From the Illinois Review blog:
Sunday, April 05, 2009
Death of Bloomington area boys provokes heated exchange on House floor
The Connolly boys’ grieving family and friends demand Circuit Judge James Souk, who presided over visitation rights, resign and they have asked others to sign an online petition which says:
We the undersigned respectfully request that Circuit Judge James Souk be held accountable for his contribution to the murders of Duncan and Jack Leichtenberg formerly known as Duncan and Jack Connolly. Judge Souk granted unsupervised visitation to Michael Connolly despite the overwhelming amount of evidence, order of protection violations totaling over fifty in a year and suicidal threats over the phone to the LeRoy Police Department. His mental state alone was reason enough to limit his contact with the boys. Judge Souk needs to resign as Judge and face a jury of his peers. We believe you are as guilty as Michael Connolly and without your judgement these boys would still be alive.
The family also gives the online location where complaints can be filed against Judge Souk. One woman’s recorded account of Judge Souk’s court behavior is especially troubling:
On March 13, 2009, I sat in a child support hearing in Bloomington, IL. I was stunned when I realized that the judge, James E. Souk, had actually fallen asleep while there was a witness on the stand, and evidence was being presented.
Indeed, in a statement read to reporters last week, the boys’ mother, Amy Liechtenberg, said “the judicial system failed me. I pray that the courts listen to other parents like me.”
When State Rep. Dan Brady (R-Bloomington) asked for a moment of silence on the House Floor Friday in respect for his district’s loss, another lawmaker, State Rep. Bob Biggins (R-Elmhurst) called for investigation into Judge Souk. A short heated exchange erupted, as chronicled by the Tribune’s Clout Street:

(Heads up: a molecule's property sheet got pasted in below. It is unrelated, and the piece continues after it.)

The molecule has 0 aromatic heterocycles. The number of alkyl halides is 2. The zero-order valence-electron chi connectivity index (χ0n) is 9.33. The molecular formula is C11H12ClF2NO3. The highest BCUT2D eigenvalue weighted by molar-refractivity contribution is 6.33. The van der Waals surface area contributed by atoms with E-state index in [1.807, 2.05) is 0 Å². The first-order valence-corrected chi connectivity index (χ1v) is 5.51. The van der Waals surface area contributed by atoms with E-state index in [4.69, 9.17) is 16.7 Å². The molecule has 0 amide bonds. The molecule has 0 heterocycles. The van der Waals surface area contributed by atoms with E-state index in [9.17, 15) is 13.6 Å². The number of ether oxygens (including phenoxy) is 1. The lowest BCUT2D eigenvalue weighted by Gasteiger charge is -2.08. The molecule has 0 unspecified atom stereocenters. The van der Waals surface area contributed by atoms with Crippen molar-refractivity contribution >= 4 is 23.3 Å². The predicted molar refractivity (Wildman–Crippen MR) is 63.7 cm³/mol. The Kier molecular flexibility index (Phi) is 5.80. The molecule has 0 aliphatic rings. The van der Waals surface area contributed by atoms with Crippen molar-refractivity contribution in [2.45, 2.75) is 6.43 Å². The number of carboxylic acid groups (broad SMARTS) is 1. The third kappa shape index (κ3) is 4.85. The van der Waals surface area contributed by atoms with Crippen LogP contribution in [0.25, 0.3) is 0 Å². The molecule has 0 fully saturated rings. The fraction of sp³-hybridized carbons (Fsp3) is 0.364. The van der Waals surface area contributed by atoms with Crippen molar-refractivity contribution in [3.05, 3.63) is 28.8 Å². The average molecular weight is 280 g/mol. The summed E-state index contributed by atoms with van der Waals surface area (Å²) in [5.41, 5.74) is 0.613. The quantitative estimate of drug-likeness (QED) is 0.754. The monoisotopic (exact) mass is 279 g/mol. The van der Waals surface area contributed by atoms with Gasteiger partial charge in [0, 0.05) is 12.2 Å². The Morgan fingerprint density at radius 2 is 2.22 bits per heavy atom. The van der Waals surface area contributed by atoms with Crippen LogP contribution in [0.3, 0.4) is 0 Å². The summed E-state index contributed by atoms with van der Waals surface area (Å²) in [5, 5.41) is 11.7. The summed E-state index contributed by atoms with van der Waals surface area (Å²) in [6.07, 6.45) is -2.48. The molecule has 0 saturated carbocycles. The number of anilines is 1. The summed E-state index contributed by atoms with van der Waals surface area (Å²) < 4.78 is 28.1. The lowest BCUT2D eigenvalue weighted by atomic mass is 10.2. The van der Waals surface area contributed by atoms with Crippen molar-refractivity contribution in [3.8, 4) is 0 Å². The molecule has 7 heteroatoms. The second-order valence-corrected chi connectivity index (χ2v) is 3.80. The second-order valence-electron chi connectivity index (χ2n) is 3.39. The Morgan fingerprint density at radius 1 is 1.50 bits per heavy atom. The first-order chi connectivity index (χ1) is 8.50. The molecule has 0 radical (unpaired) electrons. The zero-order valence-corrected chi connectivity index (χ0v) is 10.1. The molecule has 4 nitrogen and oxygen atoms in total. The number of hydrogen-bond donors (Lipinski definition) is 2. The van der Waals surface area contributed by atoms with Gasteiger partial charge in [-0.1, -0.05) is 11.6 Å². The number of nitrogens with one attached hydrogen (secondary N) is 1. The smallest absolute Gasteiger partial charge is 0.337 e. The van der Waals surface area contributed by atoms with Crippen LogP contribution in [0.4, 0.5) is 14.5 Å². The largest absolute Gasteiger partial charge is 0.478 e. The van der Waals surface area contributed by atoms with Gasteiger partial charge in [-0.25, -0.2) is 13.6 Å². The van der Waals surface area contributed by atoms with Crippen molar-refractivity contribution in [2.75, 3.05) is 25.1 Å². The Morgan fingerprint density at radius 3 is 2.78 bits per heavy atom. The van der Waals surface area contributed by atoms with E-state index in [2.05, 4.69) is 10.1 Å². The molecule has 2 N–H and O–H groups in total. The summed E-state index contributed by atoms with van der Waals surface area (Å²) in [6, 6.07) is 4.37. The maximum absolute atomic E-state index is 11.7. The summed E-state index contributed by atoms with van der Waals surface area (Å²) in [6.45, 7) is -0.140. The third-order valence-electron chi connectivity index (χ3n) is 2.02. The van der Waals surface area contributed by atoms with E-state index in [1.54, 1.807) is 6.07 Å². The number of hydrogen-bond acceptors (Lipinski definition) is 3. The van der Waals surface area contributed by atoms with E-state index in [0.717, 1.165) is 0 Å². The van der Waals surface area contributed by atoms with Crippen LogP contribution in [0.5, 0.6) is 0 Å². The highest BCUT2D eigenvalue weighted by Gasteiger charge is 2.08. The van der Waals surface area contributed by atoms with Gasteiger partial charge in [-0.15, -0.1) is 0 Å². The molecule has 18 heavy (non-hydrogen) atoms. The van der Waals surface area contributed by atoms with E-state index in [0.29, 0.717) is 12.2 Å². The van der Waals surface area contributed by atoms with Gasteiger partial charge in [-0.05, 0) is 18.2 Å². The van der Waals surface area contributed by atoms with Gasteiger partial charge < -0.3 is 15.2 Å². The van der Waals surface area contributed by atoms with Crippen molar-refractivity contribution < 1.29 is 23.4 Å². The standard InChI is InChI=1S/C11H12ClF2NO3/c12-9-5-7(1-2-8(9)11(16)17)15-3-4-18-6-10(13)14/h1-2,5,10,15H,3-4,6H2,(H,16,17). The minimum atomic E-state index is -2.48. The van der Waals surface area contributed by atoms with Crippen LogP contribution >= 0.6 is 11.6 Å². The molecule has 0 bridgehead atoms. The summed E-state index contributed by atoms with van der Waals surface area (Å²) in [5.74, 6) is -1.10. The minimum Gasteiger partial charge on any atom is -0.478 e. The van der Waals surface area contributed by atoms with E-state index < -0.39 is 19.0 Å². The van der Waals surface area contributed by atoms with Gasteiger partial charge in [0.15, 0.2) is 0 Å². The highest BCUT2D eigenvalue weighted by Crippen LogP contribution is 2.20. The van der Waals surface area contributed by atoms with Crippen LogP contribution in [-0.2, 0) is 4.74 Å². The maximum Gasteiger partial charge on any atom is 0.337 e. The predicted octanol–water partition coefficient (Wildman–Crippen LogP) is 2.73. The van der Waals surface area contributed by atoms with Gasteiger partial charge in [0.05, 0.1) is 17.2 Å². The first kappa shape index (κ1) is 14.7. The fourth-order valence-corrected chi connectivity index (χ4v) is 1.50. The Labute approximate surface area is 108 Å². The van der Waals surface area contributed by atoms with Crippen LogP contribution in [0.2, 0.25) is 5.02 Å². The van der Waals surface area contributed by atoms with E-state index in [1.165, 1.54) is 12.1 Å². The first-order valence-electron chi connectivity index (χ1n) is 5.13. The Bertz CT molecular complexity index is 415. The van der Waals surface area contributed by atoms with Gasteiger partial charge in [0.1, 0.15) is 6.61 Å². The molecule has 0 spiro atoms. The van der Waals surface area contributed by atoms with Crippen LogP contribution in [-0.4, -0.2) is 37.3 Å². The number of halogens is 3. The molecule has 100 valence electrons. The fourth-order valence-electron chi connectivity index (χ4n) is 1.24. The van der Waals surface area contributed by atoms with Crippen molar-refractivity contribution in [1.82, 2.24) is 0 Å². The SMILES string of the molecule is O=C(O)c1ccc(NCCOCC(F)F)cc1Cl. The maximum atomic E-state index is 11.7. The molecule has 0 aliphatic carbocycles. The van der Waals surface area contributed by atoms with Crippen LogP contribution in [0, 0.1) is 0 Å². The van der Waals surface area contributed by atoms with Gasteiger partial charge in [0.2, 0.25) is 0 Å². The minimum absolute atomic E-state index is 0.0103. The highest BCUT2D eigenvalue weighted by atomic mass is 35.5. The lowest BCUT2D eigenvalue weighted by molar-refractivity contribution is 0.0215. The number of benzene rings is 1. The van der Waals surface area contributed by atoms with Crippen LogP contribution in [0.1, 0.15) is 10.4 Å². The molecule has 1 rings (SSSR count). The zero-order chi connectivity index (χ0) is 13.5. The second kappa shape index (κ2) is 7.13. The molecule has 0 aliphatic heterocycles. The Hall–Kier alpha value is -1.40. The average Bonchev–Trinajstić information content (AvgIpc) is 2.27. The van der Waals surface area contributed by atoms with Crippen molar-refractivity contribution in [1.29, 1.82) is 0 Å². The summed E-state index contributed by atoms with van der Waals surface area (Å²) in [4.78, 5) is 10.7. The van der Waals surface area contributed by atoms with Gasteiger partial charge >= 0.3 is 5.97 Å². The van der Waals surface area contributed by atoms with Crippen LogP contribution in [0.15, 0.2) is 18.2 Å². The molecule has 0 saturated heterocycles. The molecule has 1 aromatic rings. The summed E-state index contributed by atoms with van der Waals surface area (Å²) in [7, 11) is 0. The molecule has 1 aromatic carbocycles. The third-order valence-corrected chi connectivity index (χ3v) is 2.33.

Rep. Bob Biggins (R-Elmhurst) suggested the House initiate an investigation of the judge who granted the boys’ father unsupervised visits with his sons.
“It’s an unpleasant topic and I’m not going to shut up about it,” Biggins said. “The judge made the decision to let those children be put to their death. Let’s investigate the judge.”
Biggins was warned by Rep. John Fritchey (D-Chicago) to be careful in placing blame on the judge.
“Saying that a judge knowing signed an order that led to the deaths of two children is a terrible thing,” Fritchey said. “An unwarranted thing to put on the head of any human being, to put on the head of a member of the judiciary.”
Biggins responded by inquiring why Fritchey was afraid to investigate the judge.
“I’ll be damned if you’re going to say I’m afraid of looking into this,” Fritchey replied. “You ought to be ashamed of yourself.”
Judge Souk was first elected to the post in 2002, when he won a Republican primary with 60 percent of the vote following the previous judge’s retirement.
Rep. Biggins’ was right to call for an oversight hearing on Judge Souk. With the numerous reports gathering questioning Judge Souk’s competency, it appears a little overreaction to the situation could save other potentially endangered young lives.
The Battered Moms Lose Children to Abusers blog asks their readers to thank Rep. Biggins for calling for an investigation. We join them. Write email@example.com, join the petition drive and show support for this family.
Thank you Representative Biggins for your good work.
You’re in good company with many more legislators across this nation…